More of us are aware of the need to compost—but awareness does not necessarily translate into action. The reasons for not composting vary: no citywide composting program like that of Seattle’s or San Francisco’s; having no clue how to start; others just hate the smell and mess. Sometimes those green bins accept kitchen scraps, but such disposal can result in a nasty-gram from the local garbage company.
Nevertheless, composting food and yard waste is crucial for waste diversion. Green waste creates about 25% of all municipal solid waste in the United States; the Environmental Protection Agency suggests that up to 97% of kitchen scraps are sent to the landfill. The results: disappearing landfill space and greenhouse gases, especially methane, which some suggest is more harmful to the planet than carbon.
Coloradan Gail Loos believes she has found a solution. She created the GreenCycler, a device that grinds kitchen scraps into a size that speeds up the composting process. The contraption works a lot like a paper shredder. Loos redesigned the blades so they could grind food waste effectively, and the user can also easily remove those blades for cleaning. The storage container boasts a design that promotes evaporation while discouraging any increase of pests and anaerobic activity. A carbon filter on top reduces odor, and there is also room for biodegradable waste bags into which the waste can sit until it is time for a deposit into the green bin or outdoor compost heap.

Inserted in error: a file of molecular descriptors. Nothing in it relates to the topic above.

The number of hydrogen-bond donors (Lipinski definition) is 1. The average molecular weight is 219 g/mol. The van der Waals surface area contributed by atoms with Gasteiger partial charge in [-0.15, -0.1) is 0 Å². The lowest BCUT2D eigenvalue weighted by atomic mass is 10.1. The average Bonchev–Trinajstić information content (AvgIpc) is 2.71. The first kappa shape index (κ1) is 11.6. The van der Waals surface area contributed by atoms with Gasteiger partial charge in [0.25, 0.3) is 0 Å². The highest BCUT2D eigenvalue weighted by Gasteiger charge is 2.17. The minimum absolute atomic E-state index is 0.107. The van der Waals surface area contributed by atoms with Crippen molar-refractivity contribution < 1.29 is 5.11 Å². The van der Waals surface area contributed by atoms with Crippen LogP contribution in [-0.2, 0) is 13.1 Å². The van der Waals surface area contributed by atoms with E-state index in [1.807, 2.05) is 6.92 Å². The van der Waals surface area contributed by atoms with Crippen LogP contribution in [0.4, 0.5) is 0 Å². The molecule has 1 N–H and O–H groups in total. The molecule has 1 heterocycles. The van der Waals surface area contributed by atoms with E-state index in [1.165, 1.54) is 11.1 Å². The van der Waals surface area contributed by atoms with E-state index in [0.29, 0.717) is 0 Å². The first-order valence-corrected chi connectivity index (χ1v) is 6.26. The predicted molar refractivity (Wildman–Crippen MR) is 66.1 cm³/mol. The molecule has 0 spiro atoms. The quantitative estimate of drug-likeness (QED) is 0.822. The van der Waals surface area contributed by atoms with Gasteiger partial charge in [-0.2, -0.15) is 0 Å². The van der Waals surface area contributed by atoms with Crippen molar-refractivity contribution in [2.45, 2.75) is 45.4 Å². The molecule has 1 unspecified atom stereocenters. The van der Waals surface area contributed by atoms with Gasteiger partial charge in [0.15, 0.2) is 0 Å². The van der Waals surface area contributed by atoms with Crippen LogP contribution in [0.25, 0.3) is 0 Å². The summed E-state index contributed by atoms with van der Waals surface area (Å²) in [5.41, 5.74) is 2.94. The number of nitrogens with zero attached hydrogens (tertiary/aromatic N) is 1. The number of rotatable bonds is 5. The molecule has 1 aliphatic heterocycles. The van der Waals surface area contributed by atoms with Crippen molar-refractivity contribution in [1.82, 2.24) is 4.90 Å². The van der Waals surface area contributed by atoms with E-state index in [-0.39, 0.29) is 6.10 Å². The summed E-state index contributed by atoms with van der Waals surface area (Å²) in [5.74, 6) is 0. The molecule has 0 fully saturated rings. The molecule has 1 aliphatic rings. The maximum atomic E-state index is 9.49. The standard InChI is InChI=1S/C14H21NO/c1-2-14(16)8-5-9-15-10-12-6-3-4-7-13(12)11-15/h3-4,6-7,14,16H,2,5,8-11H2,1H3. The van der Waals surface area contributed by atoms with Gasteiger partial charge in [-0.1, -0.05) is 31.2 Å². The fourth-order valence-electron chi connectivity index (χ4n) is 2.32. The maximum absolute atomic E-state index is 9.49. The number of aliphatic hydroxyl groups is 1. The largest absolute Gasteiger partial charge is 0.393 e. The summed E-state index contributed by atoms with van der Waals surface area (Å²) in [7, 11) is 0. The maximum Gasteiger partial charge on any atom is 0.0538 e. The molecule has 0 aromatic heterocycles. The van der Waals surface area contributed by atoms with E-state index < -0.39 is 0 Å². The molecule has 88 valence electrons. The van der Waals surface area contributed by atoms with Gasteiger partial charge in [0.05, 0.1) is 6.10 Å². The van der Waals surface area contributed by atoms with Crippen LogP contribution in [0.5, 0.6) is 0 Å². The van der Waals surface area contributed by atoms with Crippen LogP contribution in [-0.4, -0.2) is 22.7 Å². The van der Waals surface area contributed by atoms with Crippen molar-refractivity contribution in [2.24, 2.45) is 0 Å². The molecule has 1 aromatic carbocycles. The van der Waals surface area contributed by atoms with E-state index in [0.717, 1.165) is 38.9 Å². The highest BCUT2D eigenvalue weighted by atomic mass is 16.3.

The result is an expedited composting process. A reduction in the size of kitchen scraps means more surface area, which provides more room for bacteria to do their necessary work. As anyone who has watched that egg carton or banana leaf marinate in their compost heap could tell you, larger pieces take longer to disappear. Chopping all that waste into smaller scraps can triple or quadruple the speed at which green waste transforms into nutrient-rich compost.
The GreenCycler premiered at the San Francisco West Coast Green Conference last weekend. Loos expects the unit, which can rest on the counter or tucked into a cabinet, to be ready for retail within a couple months. She is also snaring attention from manufacturers who are intrigued with building a prototype for restaurant and business use.
Loos was inspired by her experience as a full-time mother of two, which she balances while running her own marketing agency. She had composted for 20 years, but was tired of food processing scraps, storing them in ceramic crocks, and then of course, dealing with the mess.
She may have hit a gold mine as more municipalities consider mandatory composting, and gardening surges in popularity. Easier composting means more scalable composting.